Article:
djr-2020-03-13-news-tupelo-presser-twp3

Tupelo Mayor Jason Shelton and City Council members discuss the local response to the COVID-19 pandemic in this file photo.

TUPELO • Mayor Jason Shelton has ordered non-essential businesses in the city to close and mandated residents to shelter in place, though allowances are made for certain kinds of travel, commerce and other needs.

Shelton signed the orders Saturday night and they went into force Sunday, though City Hall leadership continued to huddle Sunday and work out details related to enforcement measures and exemptions for certain businesses, especially within the furniture industry.

Flexibility will be exercised moving forward and the goal is not to be “draconian,” the mayor said.

“We’re in the middle of a game without a playbook,” Shelton told the Daily Journal.. “We will work with anyone to help them be in compliance as best as they can.”

The imposition of the first shelter-in-place order in the state comes as Mississippi’s reported numbers of presumptive cases discovered through testing rose over 200.

On Sunday, the Mississippi State Health Department said recent testing has confirmed 67 new presumptive cases, bringing the state total of these cases to 207. That includes new cases in Lee, Tippah and Lafayette counties, and the first known cases in Chickasaw and Pontotoc counties.

The shelter-in-place order is in force from Sunday, March 21 through the end of the day on Saturday, March 28. The closure of non-essential businesses essentially runs for the same duration.

Under the mayor’s executive action, essential businesses may remain open. These include grocery stores, banks, pharmacies, gas stations, day cares and food processing facilities as well as those businesses designated by the U.S. Department of Homeland Security as critical.

The Homeland Security guidance is extensive, and includes companies and businesses in the following sectors: healthcare, funeral services, law enforcement, first responders, food and agriculture, energy, water and wastewater, transportation and logistics, public works, communication and information, critical manufacturing, hazardous materials, financial services and defense.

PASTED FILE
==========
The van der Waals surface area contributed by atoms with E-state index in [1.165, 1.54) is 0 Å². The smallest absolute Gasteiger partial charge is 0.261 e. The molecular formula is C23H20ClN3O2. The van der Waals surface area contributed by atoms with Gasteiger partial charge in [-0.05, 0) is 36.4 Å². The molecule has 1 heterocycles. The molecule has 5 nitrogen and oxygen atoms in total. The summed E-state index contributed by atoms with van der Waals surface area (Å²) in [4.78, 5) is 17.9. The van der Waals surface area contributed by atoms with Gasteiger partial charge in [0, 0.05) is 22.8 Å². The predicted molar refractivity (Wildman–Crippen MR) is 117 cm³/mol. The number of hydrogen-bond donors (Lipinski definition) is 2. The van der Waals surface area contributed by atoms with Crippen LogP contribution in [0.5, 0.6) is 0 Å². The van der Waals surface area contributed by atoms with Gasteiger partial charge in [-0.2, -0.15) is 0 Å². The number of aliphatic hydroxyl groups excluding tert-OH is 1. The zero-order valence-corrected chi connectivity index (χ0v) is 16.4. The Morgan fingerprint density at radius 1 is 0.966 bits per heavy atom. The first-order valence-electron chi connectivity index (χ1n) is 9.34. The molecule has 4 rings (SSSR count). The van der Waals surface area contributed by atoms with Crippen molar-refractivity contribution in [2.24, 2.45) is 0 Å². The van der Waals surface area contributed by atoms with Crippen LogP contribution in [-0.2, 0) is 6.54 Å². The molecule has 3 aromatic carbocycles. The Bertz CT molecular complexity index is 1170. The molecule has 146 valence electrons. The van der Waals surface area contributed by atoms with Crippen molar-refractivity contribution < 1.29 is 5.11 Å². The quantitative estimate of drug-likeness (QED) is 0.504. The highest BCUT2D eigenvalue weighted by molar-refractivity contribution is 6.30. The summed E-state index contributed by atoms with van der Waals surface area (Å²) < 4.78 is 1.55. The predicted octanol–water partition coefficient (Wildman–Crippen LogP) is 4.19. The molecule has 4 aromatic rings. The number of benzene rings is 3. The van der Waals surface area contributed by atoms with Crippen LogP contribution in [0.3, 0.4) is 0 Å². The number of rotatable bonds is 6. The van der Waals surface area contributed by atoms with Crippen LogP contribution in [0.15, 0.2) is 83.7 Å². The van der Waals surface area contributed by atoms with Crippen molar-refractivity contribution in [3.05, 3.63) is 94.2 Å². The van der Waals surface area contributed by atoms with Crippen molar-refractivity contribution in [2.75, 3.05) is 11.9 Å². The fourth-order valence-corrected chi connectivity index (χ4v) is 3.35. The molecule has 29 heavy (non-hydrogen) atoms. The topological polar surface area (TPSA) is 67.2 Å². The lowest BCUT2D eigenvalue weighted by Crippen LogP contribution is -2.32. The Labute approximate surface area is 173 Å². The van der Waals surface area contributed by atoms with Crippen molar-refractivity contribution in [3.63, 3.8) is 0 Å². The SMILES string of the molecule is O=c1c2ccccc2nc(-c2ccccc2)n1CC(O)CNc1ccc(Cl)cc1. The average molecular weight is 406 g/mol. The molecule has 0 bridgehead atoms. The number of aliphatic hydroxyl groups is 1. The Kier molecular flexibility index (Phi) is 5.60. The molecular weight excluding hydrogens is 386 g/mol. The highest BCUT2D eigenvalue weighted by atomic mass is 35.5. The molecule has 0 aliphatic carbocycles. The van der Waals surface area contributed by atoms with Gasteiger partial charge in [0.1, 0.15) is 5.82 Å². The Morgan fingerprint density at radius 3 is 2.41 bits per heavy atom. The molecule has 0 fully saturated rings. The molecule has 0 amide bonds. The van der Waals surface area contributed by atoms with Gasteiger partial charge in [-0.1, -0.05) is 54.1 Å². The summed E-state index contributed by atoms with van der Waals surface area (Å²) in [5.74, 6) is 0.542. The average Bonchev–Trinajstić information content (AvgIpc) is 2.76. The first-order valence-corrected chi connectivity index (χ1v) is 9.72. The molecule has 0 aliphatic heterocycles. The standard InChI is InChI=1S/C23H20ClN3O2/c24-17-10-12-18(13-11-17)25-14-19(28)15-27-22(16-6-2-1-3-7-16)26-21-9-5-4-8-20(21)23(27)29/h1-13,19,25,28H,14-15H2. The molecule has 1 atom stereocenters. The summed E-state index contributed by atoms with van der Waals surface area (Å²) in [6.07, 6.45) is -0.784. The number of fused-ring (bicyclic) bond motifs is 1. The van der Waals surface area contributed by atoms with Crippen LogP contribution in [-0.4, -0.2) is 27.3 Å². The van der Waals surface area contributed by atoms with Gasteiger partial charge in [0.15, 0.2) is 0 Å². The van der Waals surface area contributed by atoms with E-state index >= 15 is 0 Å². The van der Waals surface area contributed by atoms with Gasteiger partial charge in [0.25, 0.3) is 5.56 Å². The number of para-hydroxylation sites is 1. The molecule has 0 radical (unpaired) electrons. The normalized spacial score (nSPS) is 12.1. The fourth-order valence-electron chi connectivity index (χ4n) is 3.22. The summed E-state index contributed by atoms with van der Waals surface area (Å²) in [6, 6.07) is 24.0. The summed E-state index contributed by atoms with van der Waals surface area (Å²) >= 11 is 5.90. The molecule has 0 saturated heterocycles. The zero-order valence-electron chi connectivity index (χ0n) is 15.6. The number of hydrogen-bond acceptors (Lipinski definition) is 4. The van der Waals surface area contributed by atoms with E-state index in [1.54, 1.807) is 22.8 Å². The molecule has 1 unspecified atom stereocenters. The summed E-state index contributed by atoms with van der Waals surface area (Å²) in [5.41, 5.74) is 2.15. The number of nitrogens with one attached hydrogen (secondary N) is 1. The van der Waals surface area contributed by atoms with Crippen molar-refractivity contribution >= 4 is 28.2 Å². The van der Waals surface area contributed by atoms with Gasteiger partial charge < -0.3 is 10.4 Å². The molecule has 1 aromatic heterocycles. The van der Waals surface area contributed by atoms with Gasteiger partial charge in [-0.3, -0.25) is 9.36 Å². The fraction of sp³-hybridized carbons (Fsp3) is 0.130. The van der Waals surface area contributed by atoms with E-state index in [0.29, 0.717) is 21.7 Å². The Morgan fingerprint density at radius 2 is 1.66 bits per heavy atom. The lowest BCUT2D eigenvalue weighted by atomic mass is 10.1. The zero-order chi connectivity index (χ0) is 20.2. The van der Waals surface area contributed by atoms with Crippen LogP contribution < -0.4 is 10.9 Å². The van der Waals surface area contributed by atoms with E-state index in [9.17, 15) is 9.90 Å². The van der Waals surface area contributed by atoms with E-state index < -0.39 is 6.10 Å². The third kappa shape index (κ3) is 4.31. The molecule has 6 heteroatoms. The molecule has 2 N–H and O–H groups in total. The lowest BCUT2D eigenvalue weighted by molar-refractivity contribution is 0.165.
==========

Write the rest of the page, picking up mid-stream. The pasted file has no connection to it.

A complete list of guidance on critical workers from Homeland Security may be found at cisa.gov/coronavirus.

Non-essential businesses may seek an exemption.

Under the shelter-in-place directive, individuals should, in general, remain at home, though numerous exceptions are made. Employees of essential businesses may continue driving to work. People may also travel to essential businesses, including to grocery stores to buy food or to restaurants for drive-through or pick-up service.

People would also be allowed to travel for healthcare purposes, or to care for someone else. Shelton also said individuals may walk outdoors for exercise and health as needed, provide social distancing measures are used.

“It’s not like a quarantine where you’ve got the National Guard in here checking the borders,” said Ben Logan, the city attorney. “It’s not a lockdown. It’s a stay in place till we can get these symptoms that are being reported tamped down.”

However, all individuals are now required to follow relevant guidelines published by the U.S. Centers for Disease Control and the state Health Department related to controlling the spread of coronavirus.

This includes directives not gathering in groups greater than 10 and maintaining a distance of six feet from others.

The mayor and city attorney on Sunday both said the administration was working through the details of how essential businesses – including grocery stores – should observe CDC guidelines around crowd size and distancing.

“We know it’s not realistic that everyone can just comply overnight with something we’ve never faced,” Shelton said. “But we think it’s important to make a strong statement that we’re going to take this seriously, we’re going to be proactive.”

Another executive order signed by the mayor halts all utility shutoffs, evictions and foreclosures to the extent allowed by law. This order would apply in situations where non-payments are linked to financial hardship caused by COVID-19.

Shelton urged anyone with questions about the orders to email him at jason.shelton@tupeloms.gov.

Under Mississippi state law, the mayor may declare the existence of a local emergency and issue rules in response to that emergency in order to preserve life.

That local emergency declaration remains in place until the next meeting of the City Council, or until a special call meeting of the council. The council must then either ratify the declaration and keep it in place, or vote to end the declaration.

The council convened a work session Saturday by conference call, and Shelton advised them of his plans to issue new executive orders revising an emergency declaration previously ratified by the council.

At that work session, council members raised some questions and concerns, but ultimately indicated a willingness to leave the mayor’s actions in force. He also distributed draft orders for review before signing them.

The next scheduled council meeting is in April, and Council President Nettie Davis said there are currently no plans to call a meeting before then, which would leave the executive action in place throughout this coming week.

Ward 1 Councilman Markel Whittington said he had concerns about enforcement of the executive orders, but nonetheless urged local citizens to heed the directives.

“I think all of the council may or may not have agreed with everything the mayor said,” said Ward 5 Councilman Buddy Palmer. “But I think all the council, if they had to err, we’re going to err on the side of safety for our citizens.”

caleb.bedillion@journalinc.com

Twitter: @CalebBedillion

Recommended for you

comments powered by Disqus